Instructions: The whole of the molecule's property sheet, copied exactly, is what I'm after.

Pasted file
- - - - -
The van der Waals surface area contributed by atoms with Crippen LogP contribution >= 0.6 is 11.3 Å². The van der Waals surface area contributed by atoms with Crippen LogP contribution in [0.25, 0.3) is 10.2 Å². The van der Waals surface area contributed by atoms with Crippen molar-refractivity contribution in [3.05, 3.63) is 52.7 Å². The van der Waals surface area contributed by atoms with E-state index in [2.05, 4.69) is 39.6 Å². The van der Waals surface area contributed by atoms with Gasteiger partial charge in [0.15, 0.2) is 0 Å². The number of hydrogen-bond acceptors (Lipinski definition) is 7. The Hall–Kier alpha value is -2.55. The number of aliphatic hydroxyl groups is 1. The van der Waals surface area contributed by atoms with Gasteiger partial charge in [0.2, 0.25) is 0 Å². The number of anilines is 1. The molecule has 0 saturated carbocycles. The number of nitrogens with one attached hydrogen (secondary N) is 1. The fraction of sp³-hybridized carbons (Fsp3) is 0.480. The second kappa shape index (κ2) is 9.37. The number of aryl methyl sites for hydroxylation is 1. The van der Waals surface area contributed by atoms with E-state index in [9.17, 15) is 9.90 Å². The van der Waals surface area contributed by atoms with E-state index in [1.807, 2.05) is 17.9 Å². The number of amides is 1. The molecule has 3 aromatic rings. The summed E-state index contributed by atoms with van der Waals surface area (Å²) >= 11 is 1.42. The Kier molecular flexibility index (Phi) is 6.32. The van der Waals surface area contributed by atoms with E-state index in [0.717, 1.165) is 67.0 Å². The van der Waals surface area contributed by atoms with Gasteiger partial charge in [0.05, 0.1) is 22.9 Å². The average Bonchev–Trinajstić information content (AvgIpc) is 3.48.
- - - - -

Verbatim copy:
The van der Waals surface area contributed by atoms with Crippen LogP contribution >= 0.6 is 11.3 Å². The van der Waals surface area contributed by atoms with Crippen LogP contribution in [0.25, 0.3) is 10.2 Å². The van der Waals surface area contributed by atoms with Crippen molar-refractivity contribution in [3.05, 3.63) is 52.7 Å². The van der Waals surface area contributed by atoms with E-state index in [2.05, 4.69) is 39.6 Å². The van der Waals surface area contributed by atoms with Gasteiger partial charge in [0.15, 0.2) is 0 Å². The number of hydrogen-bond acceptors (Lipinski definition) is 7. The Hall–Kier alpha value is -2.55. The number of aliphatic hydroxyl groups is 1. The van der Waals surface area contributed by atoms with Gasteiger partial charge in [0.2, 0.25) is 0 Å². The number of anilines is 1. The molecule has 0 saturated carbocycles. The number of nitrogens with one attached hydrogen (secondary N) is 1. The fraction of sp³-hybridized carbons (Fsp3) is 0.480. The second kappa shape index (κ2) is 9.37. The number of aryl methyl sites for hydroxylation is 1. The van der Waals surface area contributed by atoms with E-state index in [9.17, 15) is 9.90 Å². The van der Waals surface area contributed by atoms with E-state index in [1.807, 2.05) is 17.9 Å². The number of amides is 1. The molecule has 3 aromatic rings. The summed E-state index contributed by atoms with van der Waals surface area (Å²) >= 11 is 1.42. The Kier molecular flexibility index (Phi) is 6.32. The van der Waals surface area contributed by atoms with E-state index in [0.717, 1.165) is 67.0 Å². The van der Waals surface area contributed by atoms with Gasteiger partial charge in [0.05, 0.1) is 22.9 Å². The average Bonchev–Trinajstić information content (AvgIpc) is 3.48.